Borsalino (film)

From Wikipedia, the free encyclopedia
Jump to: navigation, search
French film poster for Borsalino
Directed by Jacques Deray
Produced by Alain Delon
Henri Michaud
Written by Jean-Claude Carrière
Jean Cau
Jacques Deray
Starring Jean-Paul Belmondo
Music by Claude Bolling
Cinematography Jean-Jacques Tarbès
Edited by Paul Cayatte
Release dates 20 May 1970
Running time 125 minutes
Country France
Language French

Borsalino is a 1970 gangster film directed by Jacques Deray and starring Alain Delon, Jean-Paul Belmondo and Catherine Rouvel. It was entered into the 20th Berlin International Film Festival.[1]

In 2009 Empire Magazine named it #19 in a poll of the 20 Greatest Gangster Movies You've Never Seen* (*Probably)

A sequel, Borsalino & Co., was released in 1974 with Alain Delon in the leading role.


In 1930 Marseille two small-time crooks, Capella and Siffredi join forces when they meet brawling over a woman. Starting with fixed horse races and fights, they end up doing jobs for the local gangster bosses. When they decide to go into the business for themselves, their easy-going approach to crime starts to change. The first half of the film resembles more or less a comedy, while in the second one firearms are used. In the end Capella is killed and before his death pronounces the phrase: "La chance n'existe pas !" ("Luck does not exist!") The film's story continues in the 1974 sequel Borsalino & Co.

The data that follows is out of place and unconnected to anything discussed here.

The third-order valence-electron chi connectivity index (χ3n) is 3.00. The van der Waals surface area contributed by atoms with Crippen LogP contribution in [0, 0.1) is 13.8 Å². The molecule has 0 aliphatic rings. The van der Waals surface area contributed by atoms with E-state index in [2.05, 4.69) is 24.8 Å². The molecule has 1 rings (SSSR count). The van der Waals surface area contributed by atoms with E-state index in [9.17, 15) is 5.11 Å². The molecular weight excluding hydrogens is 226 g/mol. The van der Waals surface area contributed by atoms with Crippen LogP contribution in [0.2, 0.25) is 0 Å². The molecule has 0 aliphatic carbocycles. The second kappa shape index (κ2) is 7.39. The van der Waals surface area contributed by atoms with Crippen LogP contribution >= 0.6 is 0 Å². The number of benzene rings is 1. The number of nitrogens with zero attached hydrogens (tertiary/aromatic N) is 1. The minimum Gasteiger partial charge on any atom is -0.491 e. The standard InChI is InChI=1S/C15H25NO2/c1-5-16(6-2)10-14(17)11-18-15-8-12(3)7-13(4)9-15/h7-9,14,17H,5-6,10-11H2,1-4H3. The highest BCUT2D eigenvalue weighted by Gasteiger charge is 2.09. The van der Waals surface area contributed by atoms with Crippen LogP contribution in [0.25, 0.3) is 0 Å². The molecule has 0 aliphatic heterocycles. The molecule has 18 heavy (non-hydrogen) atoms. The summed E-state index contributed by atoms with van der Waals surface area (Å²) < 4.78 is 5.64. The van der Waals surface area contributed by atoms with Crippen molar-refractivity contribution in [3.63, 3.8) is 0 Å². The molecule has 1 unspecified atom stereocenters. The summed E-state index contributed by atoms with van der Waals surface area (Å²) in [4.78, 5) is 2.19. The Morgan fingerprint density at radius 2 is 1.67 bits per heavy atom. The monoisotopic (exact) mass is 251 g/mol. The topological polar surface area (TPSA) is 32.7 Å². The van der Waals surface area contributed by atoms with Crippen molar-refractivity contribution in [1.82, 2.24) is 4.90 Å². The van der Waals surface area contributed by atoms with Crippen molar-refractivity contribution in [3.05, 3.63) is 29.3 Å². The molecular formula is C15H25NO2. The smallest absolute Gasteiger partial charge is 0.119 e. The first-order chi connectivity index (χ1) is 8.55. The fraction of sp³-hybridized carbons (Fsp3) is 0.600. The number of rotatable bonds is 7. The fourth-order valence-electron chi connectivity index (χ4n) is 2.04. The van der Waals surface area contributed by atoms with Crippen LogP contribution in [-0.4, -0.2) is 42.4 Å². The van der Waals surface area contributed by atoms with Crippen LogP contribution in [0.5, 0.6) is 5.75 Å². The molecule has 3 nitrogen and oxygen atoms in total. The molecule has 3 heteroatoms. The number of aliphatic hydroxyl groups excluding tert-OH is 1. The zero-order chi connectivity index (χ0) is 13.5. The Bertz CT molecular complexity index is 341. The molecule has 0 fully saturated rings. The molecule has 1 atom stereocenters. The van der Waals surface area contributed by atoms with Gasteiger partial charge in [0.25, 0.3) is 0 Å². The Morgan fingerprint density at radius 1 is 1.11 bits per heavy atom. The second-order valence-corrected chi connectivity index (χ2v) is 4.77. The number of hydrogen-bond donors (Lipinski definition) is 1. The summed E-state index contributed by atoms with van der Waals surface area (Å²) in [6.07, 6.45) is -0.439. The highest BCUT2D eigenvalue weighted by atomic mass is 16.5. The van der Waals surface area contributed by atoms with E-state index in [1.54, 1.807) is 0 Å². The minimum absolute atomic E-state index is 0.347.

The movie's title comes from the name of the hat company that made the men's hats that appear in the film. The Borsalino Company made fedora style hats from the late 19th century to the 20th century: the golden age was in the 1920s, 1930s and 1940s, when sales went through the roof. Although the company still sells fedora hats today, the company is most involved with the manufacturing of clothes and helmets for men.


  1. ^ " Awards for Borsalino". Retrieved 2010-03-08. 

External links[edit]